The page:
The housing numbers out of Vancouver, once among the world’s hottest real estate markets, are getting more dismal with each passing month.
Typically April is a month that kicks off the homebuying season in Vancouver, yet this April 2019, had the lowest sales in 24 years. The Benchmark prices are down 8.7 per cent from their peak in mid-2018, and the number of homes that are listed on the market have been nearly cut half, according to the Real Estate Board of Greater Vancouver.
Outlying suburbs and southern Vancouver Island, favored by families and those able to work remotely or start businesses, are still seeing growth, she said. Developers are also starting to assemble lots and buy land again. One Vancity client recently tried to buy a commercial building in Vancouver listed for $20 million, but lost the property ended up receiving seven offers, and was sold for $26 million.
There is a very well known Affordability Issue in Vancouver as everyone Vancouver citizen is aware of. Yet, Tamara Vrooman has a better insight than many: Vancity provides banking services for about a quarter of the people in the metropolitan area of 2.25 million. She’s well aware of the economic challenges facing borrowers and potential homebuyers in a city where the benchmark home price is still more than C$1 million. According to real estate website Zoocasa, only the top 2.5 per cent of income earners can afford to buy a house in Vancouver.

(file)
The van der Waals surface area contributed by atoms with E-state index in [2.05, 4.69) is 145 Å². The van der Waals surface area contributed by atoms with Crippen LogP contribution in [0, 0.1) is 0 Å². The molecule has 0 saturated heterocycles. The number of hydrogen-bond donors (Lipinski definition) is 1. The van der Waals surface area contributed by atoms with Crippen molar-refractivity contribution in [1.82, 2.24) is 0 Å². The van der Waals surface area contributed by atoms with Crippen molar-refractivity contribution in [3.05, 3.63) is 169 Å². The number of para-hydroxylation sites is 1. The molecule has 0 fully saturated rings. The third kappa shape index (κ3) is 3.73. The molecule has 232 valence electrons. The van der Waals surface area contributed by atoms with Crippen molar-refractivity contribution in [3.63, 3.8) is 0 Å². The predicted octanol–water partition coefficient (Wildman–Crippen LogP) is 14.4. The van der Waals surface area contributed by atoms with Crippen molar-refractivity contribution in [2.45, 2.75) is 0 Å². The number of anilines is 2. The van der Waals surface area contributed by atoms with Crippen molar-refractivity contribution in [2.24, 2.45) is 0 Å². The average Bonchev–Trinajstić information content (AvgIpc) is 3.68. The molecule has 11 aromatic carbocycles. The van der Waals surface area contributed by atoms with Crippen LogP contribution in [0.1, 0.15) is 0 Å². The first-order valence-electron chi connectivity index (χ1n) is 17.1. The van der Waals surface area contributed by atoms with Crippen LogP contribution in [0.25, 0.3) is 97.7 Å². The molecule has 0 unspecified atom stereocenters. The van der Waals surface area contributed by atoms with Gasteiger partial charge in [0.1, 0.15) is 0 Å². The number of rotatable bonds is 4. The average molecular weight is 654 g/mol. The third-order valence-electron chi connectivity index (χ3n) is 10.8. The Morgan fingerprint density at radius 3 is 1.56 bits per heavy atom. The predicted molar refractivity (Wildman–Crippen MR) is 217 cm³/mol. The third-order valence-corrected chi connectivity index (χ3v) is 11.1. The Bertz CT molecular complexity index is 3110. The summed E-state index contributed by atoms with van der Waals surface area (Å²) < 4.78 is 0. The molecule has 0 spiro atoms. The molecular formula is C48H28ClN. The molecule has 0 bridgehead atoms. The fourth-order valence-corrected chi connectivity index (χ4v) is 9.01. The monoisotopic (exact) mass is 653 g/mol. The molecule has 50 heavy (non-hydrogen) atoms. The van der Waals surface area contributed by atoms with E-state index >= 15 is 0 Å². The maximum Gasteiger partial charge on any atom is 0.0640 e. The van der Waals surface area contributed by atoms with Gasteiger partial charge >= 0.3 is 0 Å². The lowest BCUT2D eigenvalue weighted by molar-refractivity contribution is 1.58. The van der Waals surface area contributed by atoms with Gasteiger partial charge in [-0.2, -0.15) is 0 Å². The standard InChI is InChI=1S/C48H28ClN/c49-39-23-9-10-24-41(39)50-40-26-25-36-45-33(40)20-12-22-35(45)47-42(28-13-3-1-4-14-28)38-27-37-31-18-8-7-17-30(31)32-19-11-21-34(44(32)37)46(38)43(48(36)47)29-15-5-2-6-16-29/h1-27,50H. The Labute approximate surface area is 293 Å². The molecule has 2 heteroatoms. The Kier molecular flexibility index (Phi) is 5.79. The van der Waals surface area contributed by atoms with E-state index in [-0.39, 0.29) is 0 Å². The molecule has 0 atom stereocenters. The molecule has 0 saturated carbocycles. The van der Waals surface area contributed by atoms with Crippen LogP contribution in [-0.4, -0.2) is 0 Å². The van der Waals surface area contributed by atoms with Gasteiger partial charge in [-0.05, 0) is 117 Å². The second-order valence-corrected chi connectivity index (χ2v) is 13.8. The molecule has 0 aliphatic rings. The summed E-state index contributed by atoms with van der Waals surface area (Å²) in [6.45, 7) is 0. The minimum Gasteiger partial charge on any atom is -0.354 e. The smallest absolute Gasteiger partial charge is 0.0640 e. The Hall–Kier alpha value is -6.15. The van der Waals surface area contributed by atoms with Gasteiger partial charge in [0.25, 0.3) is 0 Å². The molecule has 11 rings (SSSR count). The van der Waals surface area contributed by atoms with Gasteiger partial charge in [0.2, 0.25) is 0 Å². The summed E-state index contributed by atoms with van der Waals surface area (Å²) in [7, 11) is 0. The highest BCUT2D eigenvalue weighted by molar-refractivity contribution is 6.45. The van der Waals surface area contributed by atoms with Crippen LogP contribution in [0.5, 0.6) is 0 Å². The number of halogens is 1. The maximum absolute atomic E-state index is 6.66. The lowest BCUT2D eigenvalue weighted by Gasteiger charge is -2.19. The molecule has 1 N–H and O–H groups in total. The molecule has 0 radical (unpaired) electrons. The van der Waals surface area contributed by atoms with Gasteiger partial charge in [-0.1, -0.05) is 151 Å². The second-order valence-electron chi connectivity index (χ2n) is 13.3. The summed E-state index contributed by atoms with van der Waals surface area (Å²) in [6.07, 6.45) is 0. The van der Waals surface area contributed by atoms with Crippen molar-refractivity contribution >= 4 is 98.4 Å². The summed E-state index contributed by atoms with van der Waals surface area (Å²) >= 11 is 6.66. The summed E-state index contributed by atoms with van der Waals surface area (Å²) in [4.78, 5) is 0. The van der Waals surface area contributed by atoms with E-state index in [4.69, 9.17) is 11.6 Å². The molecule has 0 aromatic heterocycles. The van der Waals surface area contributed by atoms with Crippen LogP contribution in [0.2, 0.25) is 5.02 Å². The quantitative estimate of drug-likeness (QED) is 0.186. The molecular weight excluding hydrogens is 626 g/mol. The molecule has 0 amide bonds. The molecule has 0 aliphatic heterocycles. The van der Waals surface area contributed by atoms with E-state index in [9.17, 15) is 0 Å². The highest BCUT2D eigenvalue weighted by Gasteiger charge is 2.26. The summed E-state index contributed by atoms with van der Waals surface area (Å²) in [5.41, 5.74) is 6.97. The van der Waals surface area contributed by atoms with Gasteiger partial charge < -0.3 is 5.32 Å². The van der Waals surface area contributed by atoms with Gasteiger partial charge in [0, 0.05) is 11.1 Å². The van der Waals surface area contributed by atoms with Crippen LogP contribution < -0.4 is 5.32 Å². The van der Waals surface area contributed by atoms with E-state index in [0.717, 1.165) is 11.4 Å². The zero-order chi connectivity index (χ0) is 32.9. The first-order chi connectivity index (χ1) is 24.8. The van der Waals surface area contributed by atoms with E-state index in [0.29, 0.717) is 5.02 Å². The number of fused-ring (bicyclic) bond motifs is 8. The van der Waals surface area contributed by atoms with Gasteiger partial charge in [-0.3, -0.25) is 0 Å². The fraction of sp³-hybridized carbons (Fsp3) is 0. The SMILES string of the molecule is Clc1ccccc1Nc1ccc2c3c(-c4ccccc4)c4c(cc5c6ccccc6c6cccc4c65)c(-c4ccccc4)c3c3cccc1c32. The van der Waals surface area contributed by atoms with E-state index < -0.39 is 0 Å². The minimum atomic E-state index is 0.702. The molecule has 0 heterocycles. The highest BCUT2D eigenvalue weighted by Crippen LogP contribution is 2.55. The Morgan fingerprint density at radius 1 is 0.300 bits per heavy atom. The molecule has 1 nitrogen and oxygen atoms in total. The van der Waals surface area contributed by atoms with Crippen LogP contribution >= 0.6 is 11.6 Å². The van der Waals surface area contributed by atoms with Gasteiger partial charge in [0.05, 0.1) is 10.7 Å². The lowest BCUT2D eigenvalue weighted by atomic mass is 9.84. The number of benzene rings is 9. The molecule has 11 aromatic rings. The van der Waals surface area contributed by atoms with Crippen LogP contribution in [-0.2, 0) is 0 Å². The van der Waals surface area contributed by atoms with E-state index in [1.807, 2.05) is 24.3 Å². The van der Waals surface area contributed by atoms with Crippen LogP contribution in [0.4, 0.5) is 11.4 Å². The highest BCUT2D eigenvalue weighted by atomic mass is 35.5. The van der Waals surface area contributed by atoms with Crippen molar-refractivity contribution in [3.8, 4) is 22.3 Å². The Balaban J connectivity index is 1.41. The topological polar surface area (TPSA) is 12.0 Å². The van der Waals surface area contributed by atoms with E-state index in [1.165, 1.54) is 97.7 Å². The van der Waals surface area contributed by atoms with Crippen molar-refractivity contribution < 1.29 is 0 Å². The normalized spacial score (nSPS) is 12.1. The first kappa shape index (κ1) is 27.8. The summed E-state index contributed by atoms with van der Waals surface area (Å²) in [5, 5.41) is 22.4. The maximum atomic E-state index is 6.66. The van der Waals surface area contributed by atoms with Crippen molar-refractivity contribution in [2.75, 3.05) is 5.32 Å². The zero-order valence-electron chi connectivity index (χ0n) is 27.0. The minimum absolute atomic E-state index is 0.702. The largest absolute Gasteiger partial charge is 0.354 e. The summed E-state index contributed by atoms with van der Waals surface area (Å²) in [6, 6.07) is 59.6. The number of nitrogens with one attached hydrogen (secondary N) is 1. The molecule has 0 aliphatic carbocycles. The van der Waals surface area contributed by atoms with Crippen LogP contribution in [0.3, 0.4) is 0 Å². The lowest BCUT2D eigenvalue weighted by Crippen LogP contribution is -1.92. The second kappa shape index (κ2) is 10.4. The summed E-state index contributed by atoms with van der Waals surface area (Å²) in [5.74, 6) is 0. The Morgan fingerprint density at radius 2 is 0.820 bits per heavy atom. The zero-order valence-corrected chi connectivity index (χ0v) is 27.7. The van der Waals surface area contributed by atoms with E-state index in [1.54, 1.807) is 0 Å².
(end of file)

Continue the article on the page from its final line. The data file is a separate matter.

“We still have a huge affordability issue, of course, where it is still out of reach for household incomes of $100,000 or $120,000," she said. “We don’t have the right mix of housing."
Housing for families, such as two- and three-bedroom townhouses with a small yard, aren’t part of Vancouver’s housing supply, she said. Cheap rentals are also difficult to come by, even with Vancity financing the development of 3,000 affordable rental units in the past year.
“We still see affordability as the primary issue," she said.
With Canada’s rising household debt levels “perilously high,” more needs to be done to lift incomes that have stagnated for years within British Columbia’s real estate fueled economy, according to Vrooman.
“Real estate has been our oil, in many ways," she said. “It’s been the dominant factor in our regional economy."
Nevertheless, Vancouver has benefited from the real estate boom. During Vrooman’s 11 years at the helm, the co-operative has boosted assets 62 per cent while advancing its long-standing objective of upending the big banks in Canada’s third-largest city. The lender has 59 branches and 2,853 employees mostly in and around the Vancouver region.
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Summarized by: Onur Gul found on instagram @onurguldrone